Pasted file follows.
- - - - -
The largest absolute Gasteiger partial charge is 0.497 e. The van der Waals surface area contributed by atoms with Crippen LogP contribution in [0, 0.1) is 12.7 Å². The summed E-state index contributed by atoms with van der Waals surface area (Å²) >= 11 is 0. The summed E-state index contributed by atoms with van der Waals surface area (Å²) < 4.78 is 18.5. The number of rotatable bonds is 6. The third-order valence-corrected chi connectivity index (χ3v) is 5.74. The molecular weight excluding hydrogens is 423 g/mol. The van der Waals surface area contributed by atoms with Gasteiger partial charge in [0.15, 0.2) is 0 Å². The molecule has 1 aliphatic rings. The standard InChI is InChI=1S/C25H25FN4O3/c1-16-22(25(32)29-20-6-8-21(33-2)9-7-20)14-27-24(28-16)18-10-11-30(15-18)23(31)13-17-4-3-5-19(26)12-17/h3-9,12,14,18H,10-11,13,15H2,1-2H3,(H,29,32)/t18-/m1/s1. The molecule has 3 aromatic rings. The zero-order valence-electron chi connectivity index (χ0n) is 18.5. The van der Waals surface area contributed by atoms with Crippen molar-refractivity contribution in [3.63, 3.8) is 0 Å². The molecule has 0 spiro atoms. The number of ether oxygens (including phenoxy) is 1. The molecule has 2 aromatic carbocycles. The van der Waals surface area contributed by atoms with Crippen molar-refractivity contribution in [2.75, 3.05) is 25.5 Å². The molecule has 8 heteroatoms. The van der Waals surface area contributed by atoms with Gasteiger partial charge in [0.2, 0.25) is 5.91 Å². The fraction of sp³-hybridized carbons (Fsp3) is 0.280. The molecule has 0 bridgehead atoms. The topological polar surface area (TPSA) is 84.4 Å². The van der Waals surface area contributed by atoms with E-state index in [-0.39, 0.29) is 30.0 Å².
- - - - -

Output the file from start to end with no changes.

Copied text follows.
The largest absolute Gasteiger partial charge is 0.497 e. The van der Waals surface area contributed by atoms with Crippen LogP contribution in [0, 0.1) is 12.7 Å². The summed E-state index contributed by atoms with van der Waals surface area (Å²) >= 11 is 0. The summed E-state index contributed by atoms with van der Waals surface area (Å²) < 4.78 is 18.5. The number of rotatable bonds is 6. The third-order valence-corrected chi connectivity index (χ3v) is 5.74. The molecular weight excluding hydrogens is 423 g/mol. The van der Waals surface area contributed by atoms with Gasteiger partial charge in [0.15, 0.2) is 0 Å². The molecule has 1 aliphatic rings. The standard InChI is InChI=1S/C25H25FN4O3/c1-16-22(25(32)29-20-6-8-21(33-2)9-7-20)14-27-24(28-16)18-10-11-30(15-18)23(31)13-17-4-3-5-19(26)12-17/h3-9,12,14,18H,10-11,13,15H2,1-2H3,(H,29,32)/t18-/m1/s1. The molecule has 3 aromatic rings. The zero-order valence-electron chi connectivity index (χ0n) is 18.5. The van der Waals surface area contributed by atoms with Crippen molar-refractivity contribution in [3.63, 3.8) is 0 Å². The molecule has 0 spiro atoms. The number of ether oxygens (including phenoxy) is 1. The molecule has 2 aromatic carbocycles. The van der Waals surface area contributed by atoms with Crippen molar-refractivity contribution in [2.75, 3.05) is 25.5 Å². The molecule has 8 heteroatoms. The van der Waals surface area contributed by atoms with Gasteiger partial charge in [0.2, 0.25) is 5.91 Å². The fraction of sp³-hybridized carbons (Fsp3) is 0.280. The molecule has 0 bridgehead atoms. The topological polar surface area (TPSA) is 84.4 Å². The van der Waals surface area contributed by atoms with E-state index in [-0.39, 0.29) is 30.0 Å².